"Silence is not what happens after we stop talking - it is the platform from which to speak."
— James McPartland
Speaking will teach me nothing about another person, nor about myself. The greatest opportunity for learning is in the silence. Listening to people's words is only the beginning, for if I pay close enough attention to what is not said, I will hear the deeper meaning. I will hear their intentions, their fears, their aspirations. In the best of conversations, communication is a field of possibility where intention, body, and mind become integrated together - connecting to what truly wants to emerge.
Silence is not empty space; it is open space to move into. It is a place of discovery and full of potential. Silence is not what happens after we stop talking -- it is the platform from which to speak.
If it's true that deep down we all want to be understood, then one of the greatest gifts you can give is the purity of your attention. A loving silence often has far more power to connect than the most well-intentioned words.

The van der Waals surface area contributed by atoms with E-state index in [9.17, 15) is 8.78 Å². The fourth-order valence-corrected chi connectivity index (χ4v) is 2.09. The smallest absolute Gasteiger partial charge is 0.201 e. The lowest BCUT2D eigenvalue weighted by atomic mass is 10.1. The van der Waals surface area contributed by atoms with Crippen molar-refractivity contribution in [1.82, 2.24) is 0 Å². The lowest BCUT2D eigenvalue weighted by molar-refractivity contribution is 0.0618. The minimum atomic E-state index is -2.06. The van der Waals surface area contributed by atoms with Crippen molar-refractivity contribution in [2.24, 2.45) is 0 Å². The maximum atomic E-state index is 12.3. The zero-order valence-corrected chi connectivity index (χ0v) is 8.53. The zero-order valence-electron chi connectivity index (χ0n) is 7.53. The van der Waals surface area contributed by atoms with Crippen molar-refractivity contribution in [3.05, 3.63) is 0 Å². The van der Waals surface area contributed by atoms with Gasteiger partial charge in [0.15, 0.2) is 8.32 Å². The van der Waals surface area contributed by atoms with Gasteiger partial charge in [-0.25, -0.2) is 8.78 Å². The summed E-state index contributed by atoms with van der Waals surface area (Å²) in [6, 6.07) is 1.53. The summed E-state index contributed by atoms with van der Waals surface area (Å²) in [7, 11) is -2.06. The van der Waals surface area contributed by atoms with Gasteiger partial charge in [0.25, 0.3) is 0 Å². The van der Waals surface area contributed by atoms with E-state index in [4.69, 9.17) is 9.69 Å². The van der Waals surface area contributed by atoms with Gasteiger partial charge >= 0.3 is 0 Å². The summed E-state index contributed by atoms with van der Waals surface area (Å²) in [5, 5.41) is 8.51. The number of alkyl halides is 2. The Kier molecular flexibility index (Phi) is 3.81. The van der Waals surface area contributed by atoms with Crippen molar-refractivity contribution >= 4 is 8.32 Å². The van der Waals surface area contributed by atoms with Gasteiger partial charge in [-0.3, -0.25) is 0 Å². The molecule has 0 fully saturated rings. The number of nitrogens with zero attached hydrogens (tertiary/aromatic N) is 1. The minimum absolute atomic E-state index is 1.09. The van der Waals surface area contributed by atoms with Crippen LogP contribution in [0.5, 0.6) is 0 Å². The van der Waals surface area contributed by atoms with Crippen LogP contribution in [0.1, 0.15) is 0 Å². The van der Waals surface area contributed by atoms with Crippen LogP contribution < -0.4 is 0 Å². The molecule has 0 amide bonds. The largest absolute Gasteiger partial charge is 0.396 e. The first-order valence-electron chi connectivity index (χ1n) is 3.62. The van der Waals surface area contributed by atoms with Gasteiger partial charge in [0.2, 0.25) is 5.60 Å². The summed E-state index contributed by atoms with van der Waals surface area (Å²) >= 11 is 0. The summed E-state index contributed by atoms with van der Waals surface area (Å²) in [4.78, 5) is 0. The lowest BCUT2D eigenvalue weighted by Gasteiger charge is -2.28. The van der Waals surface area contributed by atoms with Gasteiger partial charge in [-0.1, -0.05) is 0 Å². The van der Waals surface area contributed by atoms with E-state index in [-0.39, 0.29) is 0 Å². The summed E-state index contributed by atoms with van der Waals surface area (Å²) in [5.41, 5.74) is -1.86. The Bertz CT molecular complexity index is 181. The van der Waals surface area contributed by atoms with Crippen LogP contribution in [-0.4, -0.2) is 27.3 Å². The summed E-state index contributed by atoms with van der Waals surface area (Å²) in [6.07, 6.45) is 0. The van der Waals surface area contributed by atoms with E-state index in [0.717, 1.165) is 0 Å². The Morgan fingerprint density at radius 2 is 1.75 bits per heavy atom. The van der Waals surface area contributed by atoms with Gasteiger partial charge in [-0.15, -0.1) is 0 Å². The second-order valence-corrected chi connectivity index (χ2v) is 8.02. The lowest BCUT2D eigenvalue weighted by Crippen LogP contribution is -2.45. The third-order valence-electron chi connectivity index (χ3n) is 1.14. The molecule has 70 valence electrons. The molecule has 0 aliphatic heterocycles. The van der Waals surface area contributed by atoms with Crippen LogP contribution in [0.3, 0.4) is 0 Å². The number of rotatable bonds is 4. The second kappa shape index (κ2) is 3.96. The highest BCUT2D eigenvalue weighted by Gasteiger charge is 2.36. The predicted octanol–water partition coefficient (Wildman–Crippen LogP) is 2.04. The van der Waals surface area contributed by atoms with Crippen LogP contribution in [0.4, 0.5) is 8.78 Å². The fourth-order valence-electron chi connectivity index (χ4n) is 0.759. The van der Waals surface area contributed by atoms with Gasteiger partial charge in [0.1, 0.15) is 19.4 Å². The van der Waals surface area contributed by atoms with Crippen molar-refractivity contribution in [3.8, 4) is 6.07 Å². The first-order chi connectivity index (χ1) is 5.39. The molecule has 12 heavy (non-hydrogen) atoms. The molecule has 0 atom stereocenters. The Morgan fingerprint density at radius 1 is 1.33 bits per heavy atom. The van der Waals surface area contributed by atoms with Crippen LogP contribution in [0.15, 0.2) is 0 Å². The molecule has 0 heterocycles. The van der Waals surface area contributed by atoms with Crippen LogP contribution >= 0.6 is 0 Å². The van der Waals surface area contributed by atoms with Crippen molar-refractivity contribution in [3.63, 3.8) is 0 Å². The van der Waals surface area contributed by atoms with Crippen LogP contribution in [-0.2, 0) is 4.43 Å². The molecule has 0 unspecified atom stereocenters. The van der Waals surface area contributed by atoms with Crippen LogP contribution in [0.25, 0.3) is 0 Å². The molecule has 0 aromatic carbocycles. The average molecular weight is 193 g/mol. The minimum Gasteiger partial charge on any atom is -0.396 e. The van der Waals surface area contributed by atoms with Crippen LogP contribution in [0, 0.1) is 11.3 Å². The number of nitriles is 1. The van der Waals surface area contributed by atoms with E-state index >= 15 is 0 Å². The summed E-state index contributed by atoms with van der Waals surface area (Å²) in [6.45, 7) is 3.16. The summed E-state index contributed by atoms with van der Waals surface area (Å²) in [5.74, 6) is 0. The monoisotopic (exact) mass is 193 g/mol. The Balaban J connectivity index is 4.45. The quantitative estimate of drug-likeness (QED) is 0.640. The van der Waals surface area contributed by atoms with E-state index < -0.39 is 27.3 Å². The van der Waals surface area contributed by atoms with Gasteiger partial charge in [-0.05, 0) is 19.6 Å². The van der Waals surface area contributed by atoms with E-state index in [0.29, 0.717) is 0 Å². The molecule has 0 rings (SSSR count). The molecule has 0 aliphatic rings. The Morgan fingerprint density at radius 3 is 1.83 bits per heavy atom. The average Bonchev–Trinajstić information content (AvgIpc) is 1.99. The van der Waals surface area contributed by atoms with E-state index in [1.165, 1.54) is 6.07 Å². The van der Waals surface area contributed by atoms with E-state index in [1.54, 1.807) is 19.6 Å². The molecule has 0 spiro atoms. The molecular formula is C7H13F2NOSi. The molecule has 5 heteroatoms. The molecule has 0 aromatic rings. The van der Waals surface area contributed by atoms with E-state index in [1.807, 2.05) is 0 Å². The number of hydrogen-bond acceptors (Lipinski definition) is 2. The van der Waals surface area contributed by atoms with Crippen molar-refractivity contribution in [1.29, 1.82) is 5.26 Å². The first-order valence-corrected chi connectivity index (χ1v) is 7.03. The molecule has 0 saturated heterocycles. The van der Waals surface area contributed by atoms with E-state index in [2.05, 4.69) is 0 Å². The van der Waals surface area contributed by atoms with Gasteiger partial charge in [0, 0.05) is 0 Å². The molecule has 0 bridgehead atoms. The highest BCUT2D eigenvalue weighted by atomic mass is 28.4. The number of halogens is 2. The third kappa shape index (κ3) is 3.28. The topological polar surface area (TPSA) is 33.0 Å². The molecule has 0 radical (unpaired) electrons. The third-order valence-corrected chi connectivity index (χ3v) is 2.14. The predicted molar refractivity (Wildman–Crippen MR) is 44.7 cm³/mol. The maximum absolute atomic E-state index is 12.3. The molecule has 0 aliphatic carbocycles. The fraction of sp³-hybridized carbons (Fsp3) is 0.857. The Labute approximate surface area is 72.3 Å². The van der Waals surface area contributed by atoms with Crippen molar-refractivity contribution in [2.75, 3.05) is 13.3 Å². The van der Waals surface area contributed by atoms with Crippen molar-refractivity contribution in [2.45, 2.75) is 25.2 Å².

Put simply - the quality of the conversation is the quality of the relationship.
In my own quest to create powerful relationships, the kind where I demonstrate that I’m truly committed to understanding the other person, I strive to remember to:
only ask questions
not try to solve problems for the other person
not make it about me by telling my own stories
ask what the other person believes they should do next
speak only when I can improve upon the silence
Breakthroughs occur when people come to realize that their challenges - which they initially attribute to forces and characters outside of themselves - need to be first addressed as issues inside of themselves. Silence leads us to discover both the truths and the illusions in the stories we tell about our lives. Silence can lead us to cultivate a compelling narrative about the future. And finally, silence awakens an awareness that if we ever find ourselves inside of the wrong story, we can simply leave.
Silence is one of life's greatest teachers. Will you learn from it?